Draft Timeline of Czech and Czech-American History

It's time to start inserting dates from Czech-American history, both in the US as a whole and in Northeast Ohio.

1355: Charles IV is crowned Holy Roman Emperor; Makes Prague the capital (MO; Otfinoski, Steven. Nations in Transition: The Czech Republic. (New York: Facts On File, 1997), 111)

1526: Ferdinand I, Habsburg ruler, becomes king of Bohemia (MO; Otfinoski, Steven. Nations in Transition: The Czech Republic. (New York: Facts On File, 1997),112)

1618: Czech revolt starts Thirty Year's War (MO; Otfinoski, Steven. Nations in Transition: The Czech Republic. (New York: Facts On File, 1997), 112)

1620: Battle of White Mountain - Bohemia lost it's independence commencing life under Habsburg rule.
(MO; Kutak, Robert, The Story of a Bohemian-American Village (New York; Arno Press, 1970), 8.)

1848: Gustav Adam first Czech settler (Habenicht, Jan. History of Czechs in America)

1848-70: Peasants and skilled craftsmen from the villages also immigrated to America (Encyclopedia of Cleveland History)

1849: Unsuccessful revolution occurs under the Habsburg rule, many Czechs begin to immigrate (EKS; Pike, Kermit J., and John J. Grabowski. The Peoples of Cleveland. Cleveland: Western Reserve Historical Society, 1942)

1850-1868: First wave of Czech immigration to the United States (Rossi, Jeanne Koti, Children of Czech Immigrants: Education and Acculturation In Cleveland, Ohio, 1920-1940, CSU Ph.D. 2006, 4)

1850: Three Czech families settle in Cleveland (EKS; Pike, Kermit J., and John J. Grabowski. The Peoples of Cleveland. Cleveland: Western Reserve Historical Society, 1942)
1850: There were 3 Czech families in Cleveland; (Encyclopedia of Cleveland History) [duplicate]

1852: Bohemian settlers refused lodgings in Cleveland. Sixteen families were temporarily housed in a wagon shed (EKS; Pike, Kermit J., and John J. Grabowski. The Peoples of Cleveland. Cleveland: Western Reserve Historical Society, 1942)

1853: J. Capek and J. Doubrava bought farms, becoming the first Czech farmers in Cleveland (EKS; Pike, Kermit J., and John J. Grabowski. The Peoples of Cleveland. Cleveland: Western Reserve Historical Society, 1942)

1857: First Czech priest arrives in Cleveland, his name was Antonin Krasny (EKS; Pike, Kermit J., and John J. Grabowski. The Peoples of Cleveland. Cleveland: Western Reserve Historical Society, 1942)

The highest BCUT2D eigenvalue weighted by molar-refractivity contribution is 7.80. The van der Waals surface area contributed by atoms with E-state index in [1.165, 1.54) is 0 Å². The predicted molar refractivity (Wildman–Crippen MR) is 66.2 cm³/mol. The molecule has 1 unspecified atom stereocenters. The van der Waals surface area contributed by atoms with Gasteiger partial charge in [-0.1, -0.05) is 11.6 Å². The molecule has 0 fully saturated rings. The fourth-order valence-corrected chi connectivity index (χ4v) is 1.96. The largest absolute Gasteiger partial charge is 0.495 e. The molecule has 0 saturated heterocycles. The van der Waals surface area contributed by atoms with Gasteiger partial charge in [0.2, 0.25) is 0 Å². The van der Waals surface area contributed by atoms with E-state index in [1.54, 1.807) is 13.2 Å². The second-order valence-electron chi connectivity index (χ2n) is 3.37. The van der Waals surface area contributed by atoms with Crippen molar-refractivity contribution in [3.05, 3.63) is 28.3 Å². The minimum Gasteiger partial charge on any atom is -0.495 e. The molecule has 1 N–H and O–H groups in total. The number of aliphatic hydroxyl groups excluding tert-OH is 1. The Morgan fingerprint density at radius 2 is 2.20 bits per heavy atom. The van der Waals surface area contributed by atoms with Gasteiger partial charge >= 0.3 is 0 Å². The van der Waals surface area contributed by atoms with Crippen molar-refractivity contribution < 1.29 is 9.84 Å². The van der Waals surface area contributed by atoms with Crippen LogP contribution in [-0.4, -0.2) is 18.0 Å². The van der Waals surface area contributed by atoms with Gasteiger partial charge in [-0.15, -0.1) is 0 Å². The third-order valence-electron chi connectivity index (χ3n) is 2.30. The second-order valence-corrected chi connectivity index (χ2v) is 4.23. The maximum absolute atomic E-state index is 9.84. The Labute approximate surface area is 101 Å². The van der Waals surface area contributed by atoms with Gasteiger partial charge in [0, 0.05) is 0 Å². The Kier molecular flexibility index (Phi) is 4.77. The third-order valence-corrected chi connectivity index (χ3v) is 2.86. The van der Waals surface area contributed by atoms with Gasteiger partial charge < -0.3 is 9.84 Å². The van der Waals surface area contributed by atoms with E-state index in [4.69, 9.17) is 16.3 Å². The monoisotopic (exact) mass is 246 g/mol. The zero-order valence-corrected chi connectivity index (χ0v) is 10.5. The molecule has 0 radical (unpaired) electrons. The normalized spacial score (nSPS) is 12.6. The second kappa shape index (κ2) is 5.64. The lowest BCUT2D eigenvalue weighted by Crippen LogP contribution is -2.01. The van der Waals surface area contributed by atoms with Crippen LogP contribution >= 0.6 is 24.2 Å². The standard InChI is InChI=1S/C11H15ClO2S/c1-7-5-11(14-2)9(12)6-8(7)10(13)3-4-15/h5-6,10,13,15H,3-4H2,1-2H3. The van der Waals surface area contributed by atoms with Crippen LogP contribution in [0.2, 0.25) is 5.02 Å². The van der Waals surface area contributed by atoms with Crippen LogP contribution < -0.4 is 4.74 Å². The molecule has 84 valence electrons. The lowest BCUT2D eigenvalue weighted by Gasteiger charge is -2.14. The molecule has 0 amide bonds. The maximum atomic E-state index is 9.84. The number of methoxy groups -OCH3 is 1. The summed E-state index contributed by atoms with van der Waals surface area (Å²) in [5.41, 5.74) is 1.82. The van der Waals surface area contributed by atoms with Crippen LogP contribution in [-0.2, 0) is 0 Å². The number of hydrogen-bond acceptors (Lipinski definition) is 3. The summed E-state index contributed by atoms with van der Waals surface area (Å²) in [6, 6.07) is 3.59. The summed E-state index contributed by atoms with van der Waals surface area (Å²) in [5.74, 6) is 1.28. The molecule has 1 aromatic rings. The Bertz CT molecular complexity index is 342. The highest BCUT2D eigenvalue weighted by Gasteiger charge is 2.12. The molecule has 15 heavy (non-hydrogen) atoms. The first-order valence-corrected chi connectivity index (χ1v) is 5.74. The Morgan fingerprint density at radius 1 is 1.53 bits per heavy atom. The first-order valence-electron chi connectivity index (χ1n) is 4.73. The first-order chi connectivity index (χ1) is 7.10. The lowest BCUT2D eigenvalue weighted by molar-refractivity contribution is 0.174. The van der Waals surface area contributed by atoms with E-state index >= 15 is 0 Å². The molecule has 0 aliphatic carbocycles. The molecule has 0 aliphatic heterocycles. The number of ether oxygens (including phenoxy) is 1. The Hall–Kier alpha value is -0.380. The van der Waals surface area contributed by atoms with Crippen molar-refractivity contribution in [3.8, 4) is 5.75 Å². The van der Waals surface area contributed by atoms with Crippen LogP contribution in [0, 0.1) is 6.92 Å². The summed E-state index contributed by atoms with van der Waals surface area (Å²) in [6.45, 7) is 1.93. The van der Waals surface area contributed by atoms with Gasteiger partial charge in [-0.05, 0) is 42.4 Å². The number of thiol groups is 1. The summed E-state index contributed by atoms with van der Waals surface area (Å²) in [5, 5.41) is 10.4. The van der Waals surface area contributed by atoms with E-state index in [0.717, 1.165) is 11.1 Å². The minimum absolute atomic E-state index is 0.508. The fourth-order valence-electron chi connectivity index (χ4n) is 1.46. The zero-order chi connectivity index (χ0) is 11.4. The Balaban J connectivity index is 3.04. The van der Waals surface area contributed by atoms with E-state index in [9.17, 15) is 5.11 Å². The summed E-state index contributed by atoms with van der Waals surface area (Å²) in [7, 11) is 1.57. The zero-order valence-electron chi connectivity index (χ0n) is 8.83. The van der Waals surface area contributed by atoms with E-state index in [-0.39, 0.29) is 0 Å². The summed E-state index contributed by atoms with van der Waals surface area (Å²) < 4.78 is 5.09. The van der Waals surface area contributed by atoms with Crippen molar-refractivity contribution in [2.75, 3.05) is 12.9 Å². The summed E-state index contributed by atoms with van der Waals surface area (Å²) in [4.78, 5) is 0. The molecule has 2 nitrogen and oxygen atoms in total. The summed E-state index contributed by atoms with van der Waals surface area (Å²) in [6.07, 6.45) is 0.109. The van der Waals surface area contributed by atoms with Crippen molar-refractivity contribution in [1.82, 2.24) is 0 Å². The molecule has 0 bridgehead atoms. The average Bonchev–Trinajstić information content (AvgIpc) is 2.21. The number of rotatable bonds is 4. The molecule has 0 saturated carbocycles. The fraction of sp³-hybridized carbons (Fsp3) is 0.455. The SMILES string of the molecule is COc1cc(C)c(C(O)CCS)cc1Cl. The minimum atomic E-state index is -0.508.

1860: Fifteen Czech families now in the Cleveland area (EKS; Pike, Kermit J., and John J. Grabowski. The Peoples of Cleveland. Cleveland: Western Reserve Historical Society, 1942)

1862: Sokol started in Prague (Rossi, Jeanne Koti, Children of Czech Immigrants: Education and Acculturation In Cleveland, Ohio, 1920-1940, CSU Ph.D. 2006, 34)

1862: “Slovanska Lipa” (the Slavonic lime-tree) first Czech organiztion in Cleveland is formed (CH, Ledbetter, Eleanor E. The Czechs of Cleveland. Cleveland: Americanization Committee, 1919.)

1865-1866: Largest immigration to Cleveland (Habenicht, Jan. History of Czechs in America)

1867: Habsburgs join with Hungary to form Austro-Hungarian Empire (MO; Otfinoski, Steven. Nations in Transition: The Czech Republic. (New York: Facts On File, 1997), 112)

1867: A musical organization, the
LUMIR-HLAHOL-TYL SINGING SOCIETY, was established in Cleveland, (Encyclopedia of Cleveland History)

1867: The first Czech Catholic church in Cleveland was ST. WENCESLAS CHURCH, founded at the corner of Arch and Burwell streets, and named after the Czech patron saint (Encyclopedia of Cleveland History)

1870: Sokol gymnastics started in Cleveland with the founding of Sokol Perun (Rossi, Jeanne Koti, Children of Czech Immigrants: Education and Acculturation In Cleveland, Ohio, 1920-1940, CSU Ph.D. 2006)

1870: Women’s socities Benevolent Sisterhood Union and Unoin of Czech women are organized (CH, Ledbetter, Eleanor E. The Czechs of Cleveland. Cleveland: Americanization Committee, 1919.)